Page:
By Leila Sackur and Juliette Simon
Inclusivity is at the heart of the ethos behind the genius The Man Presents: More Women, which has enjoyed a stellar run as the ADC Late Show this week. With a rotating cast of 16 performing on alternate nights, The Man Presents features a divine selection of women in comedy, all delivering character monologues which are stunning in their breadth and detail.
But let’s step back to the birth of More Women- or to, the birth of Women in general. Molly Stacey and Katt Weaver, the brains behind the operation, describe how they came up with the concept as a result of being a part of- and sitting through- countless male- dominated comedy ventures at the ADC and feeling as if there wasn’t a space for women within them. “When you’re cast in comedy as a woman, the role you’re given often won’t necessarily be funny at all”; indeed, the plight of comedy in Cambridge is that male- written, male- led sketch shows will often feature women only as secondary, one dimensional characters, often relegated to the love interest, the supporting role, or simply an irrelevance with around 2 seconds of stage time. Some shows in Cambridge would barely pass the Bechdel test; a low bar to reach as it already stands. So the misrepresentation of women in Cambridge theatre is a tragicomedy in itself; and this helps to provide Stacey and Weaver with the backdrop for their concept. Women write and perform their own characters (often caricatures of the same pitiful characters we would previously have been given by men), and lo, The Man Presents: Women was born.
The OG version, back in Easter 2017, completely sold out its run at the Corpus Playroom. Off the back of this success there was clearly room for the concept to develop and expand. This is exactly what Stacey and Weaver have done, not only in the development of a sequel with greater space and almost double the amount of women, but through the creation of a writing workshop prior to auditions, open to all women and non- binary people. It gives those who were new to the scene the opportunity to develop their writing and work with experienced old- timers, collaborating on ideas. Led at first by Emma Plowright (who’s high- vis vest- clad monologue as a construction site worker I particularly enjoyed in More Women), we were directed in absurdist improvisation games which featured a variety of references to lying under cloaks in the foetal position. The effect of the improvisation was a good one; it broke down boundaries and created a supportive atmosphere, encouraging laughter along the way. Attendees were then split into groups and devised premises for sketches based on various ludicrous headlines from tabloids and women’s magazines (such as the foolproof piece of relationship advice “to avoid criticism- do nothing!”). The workshop was also useful simply in terms of humanizing those involved in the creative process of the show. Auditioning, especially for comedy, can be scary- you’re putting yourself on the line in a way that’s different to acting. After all, in a character monologue, you wrote it, and you’re performing it, so there often can be a feeling that if something goes wrong- it’s all on you. But the opportunity to meet Molly and Katt and others involved mitigated this effect; the people auditioning you are no longer faceless, more experienced strangers, they’re people you’ve worked with, laughed with, and potentially shared a party ring with. Even if the workshop hadn’t been remotely helpful, (which it was) the relaxing atmosphere in the first place would have gone a long way in encouraging new people to get involved. Indeed, a good proportion of those in attendance at the workshop were freshers; a hopeful outlook for more women looking to get involved in comedy into years to come.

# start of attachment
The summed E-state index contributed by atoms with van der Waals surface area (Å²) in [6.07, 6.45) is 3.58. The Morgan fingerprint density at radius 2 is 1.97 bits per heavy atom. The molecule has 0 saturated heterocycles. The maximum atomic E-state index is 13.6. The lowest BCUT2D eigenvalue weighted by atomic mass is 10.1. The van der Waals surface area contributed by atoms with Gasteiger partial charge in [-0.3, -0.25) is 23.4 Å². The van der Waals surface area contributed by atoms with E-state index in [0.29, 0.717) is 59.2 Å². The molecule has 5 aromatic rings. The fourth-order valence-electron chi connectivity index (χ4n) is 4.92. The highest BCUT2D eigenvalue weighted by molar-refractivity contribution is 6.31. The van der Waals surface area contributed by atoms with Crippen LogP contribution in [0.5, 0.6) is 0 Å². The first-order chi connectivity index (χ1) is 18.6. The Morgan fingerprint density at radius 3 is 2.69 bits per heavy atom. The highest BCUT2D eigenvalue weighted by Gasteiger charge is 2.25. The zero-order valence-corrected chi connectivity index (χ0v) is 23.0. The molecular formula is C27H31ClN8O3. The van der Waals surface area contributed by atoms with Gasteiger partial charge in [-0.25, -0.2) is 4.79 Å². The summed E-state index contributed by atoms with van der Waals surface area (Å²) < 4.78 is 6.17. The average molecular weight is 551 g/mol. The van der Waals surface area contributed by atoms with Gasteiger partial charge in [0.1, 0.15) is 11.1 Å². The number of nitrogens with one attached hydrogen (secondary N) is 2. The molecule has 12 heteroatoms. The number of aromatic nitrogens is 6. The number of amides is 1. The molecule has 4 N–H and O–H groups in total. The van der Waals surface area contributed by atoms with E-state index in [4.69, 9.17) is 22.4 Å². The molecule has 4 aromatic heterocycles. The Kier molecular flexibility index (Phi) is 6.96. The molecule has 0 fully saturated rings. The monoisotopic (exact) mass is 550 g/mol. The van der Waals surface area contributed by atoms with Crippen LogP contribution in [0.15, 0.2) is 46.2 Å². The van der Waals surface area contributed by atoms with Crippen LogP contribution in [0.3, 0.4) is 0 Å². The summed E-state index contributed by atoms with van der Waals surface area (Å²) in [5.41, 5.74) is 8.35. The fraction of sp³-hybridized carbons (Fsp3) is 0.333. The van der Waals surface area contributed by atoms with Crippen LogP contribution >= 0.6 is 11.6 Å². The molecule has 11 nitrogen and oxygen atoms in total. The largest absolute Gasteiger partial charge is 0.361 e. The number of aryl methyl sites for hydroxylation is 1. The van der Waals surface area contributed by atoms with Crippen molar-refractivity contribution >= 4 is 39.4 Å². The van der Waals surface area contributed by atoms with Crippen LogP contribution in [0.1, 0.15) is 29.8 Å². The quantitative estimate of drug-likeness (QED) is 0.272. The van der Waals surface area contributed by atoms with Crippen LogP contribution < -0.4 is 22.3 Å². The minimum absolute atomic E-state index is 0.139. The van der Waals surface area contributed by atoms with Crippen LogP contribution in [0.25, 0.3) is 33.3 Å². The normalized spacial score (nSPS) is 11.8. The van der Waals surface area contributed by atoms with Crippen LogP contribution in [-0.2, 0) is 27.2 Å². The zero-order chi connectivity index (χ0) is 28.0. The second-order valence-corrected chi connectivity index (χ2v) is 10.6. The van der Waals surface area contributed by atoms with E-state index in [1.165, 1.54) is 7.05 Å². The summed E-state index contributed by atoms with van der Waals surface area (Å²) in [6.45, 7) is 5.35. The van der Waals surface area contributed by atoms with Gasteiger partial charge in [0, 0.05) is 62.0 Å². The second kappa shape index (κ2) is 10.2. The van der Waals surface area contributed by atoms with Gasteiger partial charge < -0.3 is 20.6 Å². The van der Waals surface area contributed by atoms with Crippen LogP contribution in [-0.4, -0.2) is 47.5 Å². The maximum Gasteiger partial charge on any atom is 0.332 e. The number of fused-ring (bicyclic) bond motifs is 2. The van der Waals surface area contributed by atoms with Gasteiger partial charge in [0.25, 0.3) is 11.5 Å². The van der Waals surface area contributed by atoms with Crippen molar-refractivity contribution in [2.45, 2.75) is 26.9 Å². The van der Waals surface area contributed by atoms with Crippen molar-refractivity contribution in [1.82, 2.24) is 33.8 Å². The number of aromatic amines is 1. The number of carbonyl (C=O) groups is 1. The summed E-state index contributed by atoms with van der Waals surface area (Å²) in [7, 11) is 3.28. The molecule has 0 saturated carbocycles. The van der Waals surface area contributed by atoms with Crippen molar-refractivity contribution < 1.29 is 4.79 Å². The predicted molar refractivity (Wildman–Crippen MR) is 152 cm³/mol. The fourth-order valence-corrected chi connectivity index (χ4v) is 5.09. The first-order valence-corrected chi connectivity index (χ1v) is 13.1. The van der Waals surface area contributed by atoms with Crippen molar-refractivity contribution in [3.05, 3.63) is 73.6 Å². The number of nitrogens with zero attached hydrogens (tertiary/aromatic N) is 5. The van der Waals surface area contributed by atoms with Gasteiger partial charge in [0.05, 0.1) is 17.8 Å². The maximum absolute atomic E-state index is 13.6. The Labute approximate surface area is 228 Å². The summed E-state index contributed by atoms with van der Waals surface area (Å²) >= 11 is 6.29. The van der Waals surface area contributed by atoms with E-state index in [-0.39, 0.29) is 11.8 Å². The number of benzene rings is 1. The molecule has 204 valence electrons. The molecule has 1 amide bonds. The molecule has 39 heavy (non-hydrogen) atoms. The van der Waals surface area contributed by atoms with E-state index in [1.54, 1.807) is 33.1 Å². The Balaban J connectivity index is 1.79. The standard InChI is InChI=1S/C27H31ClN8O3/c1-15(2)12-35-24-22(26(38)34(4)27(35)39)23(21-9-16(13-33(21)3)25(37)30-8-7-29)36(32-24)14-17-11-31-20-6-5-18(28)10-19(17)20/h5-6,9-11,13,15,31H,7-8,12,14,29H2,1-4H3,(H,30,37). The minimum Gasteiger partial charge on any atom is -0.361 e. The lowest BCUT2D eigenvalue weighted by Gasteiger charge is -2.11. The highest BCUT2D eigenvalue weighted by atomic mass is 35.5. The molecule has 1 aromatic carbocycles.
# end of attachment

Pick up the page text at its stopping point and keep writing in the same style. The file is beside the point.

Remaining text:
Stacey seemed keen for The Man Presents to continue to create a legacy of women continuing to get involved in comedy in Cambridge. As she points out- it’s not as if women being big in comedy has never existed before here- Emma Thompson or Sue Perkins spring to mind; but the trend that we can see is still one of comedy still being an incredibly male- dominated space, with perhaps a few women breaking down barriers now and again. Cambridge also echoes the trend of the wider world of comedy; the whole industry is riddled with inequality. Women are told that we don’t even matter as audience members either; James Corden’s Harvey Weinstein routine at the amFAR gala in Los Angeles on October 15 reminds us that women are not only secondary characters when men write comedy but our safety is also the secondary priority to getting a few cheap laughs for feeble jokes about sexual violence. But in Cambridge, Man Presents is gaining momentum; and their reviews and increasing popularity is a testament to the high quality of the content. As a concept, it’s also not alone in a trend of an active attempt being made to increase gender representation in Cambridge comedy; over the summer Ania Magliano- Wright, Emma Plowright and Ruby Keane set up Stockings, an alternative collective for women and non- binary people with an interest in writing and watching comedy.
I watched The Man Presents: More Women on Wednesday night and cried with laughter. Stacey and Weaver have carved out an excellent niche- and there’s hope that maybe, this time, this time, women in comedy are here to stay.
The Man Presents: More Women continues tonight at 11pm at the ADC theatre.
Featured image credit to Laura Wells